This study indicated that aggregating expert judgements could potentially mitigate the severity of the individual biases, as one thereby relies less on single, possibly overconfident, experts. The aggregation of all experts’ judgements, or only the psychologists’ judgements, lead to less discrepancy between the traditionally collected data and the elicited beliefs than mostly any individual expert and the benchmarks. Aggregating or pooling of expert judgements into a single distribution is common in elicitation studies and can be done in several manners. In our current study we used opinion pooling with equal weights (O’Hagan et al., 2006, Chapter 9). Alternatively, there is much literature on how expert judgements could be weighted in the aggregation of views. The classical model (Cooke, 1991, Chapter 12) is one of the foremost examples of this. In the classical approach calibration questions are used to assess the experts. Based on the calibration questions experts’ judgements on the target question, or question of interest, are weighted to together form the groups weighted prior beliefs. The calibration questions should be related to the question of interest and their answers should be known but not to the experts (Colson & Cooke, 2018). It is recommended to have at least eight to ten calibration questions if dealing with continuous variables (Cooke, 1991, Chapter 12). The experts are elicited concerning the question of interest and the calibration questions. Their answers on the calibration questions are evaluated against the known true values and the experts are rated on their informativeness and accuracy (Colson & Cooke, 2018; Cooke, 1991). The ratings of the weighting components is based upon the idea of KL-divergences (O’Hagan et al., 2006, Chapter 9) such as we used to compare the experts’ judgements against the collected data on the question of interest directly. As far as we know there have not been any studies using the classical approach in the social sciences. Finding calibration questions turns out to be a hard problem, as knowing the true answer to these questions is required. We described the KL-divergence between the target question and the experts’ judgements, but calibrating experts based on these weight would be putting emphasis on the traditionally collected data twice. As the traditionally collected data might suffer from biases too, consider for instance the total survey error framework (Groves et al., 2011, Chapter 2) including nonresponse error and measurement error, this double emphasis might not be desirable. Instead, our equal weights aggregation approach relied on the inclusion of experts with balance in views and diversity in backgrounds (Cooke & Goossens, 1999).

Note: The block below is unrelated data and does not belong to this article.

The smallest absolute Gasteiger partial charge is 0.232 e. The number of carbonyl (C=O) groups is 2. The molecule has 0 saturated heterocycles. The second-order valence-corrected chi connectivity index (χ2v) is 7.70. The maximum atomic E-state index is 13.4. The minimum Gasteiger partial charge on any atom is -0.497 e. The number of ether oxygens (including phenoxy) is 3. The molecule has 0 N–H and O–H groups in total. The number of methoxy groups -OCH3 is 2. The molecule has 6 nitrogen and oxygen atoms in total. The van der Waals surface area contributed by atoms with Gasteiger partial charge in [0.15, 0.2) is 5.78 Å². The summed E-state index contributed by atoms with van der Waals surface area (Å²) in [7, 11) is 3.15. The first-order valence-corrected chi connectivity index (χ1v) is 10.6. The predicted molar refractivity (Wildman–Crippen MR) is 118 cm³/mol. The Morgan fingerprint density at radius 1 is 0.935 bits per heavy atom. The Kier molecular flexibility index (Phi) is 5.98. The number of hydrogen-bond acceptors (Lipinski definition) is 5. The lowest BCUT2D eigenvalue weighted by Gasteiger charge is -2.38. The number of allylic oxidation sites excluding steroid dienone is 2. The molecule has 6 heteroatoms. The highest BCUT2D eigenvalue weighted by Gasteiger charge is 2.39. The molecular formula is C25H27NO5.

In conclusion, it is possible to express the experts’ domain knowledge as prior distributions using the described methodology and compare these elicited distributions to traditionally collected data. The individual expert judgements in general show quite some discrepancy in comparison to traditionally collected data, although there are notable exceptions to this. When taking the mixtures of the groups of experts the discrepancy becomes less pronounced, very much so for the psychologists group. The psychologists mixture prior has less KL-divergence than mostly any individual expert and notably less KL-divergence than benchmark 1, the uniform prior that takes the information of the measurement instrument into account. The expert judgements add information to the research area and exploring (dis)similarities between expert judgements and traditional data open up two exciting avenues for future research. First, the collection of data on the experts that might be predictive for the amount of KL-divergence they exhibit with respect to traditionally collected data. Second, the organisation of a Delphi like setting with all experts after the individual judgements are collected and compared with traditional data. The group setting can provide insights into the reasons behind the discrepancies between traditional collected data, individual experts and groups of experts. Predicting and explaining (dis)similarities between experts judgements and traditional data such as results of questionnaires can be a potential new line of research for the social sciences.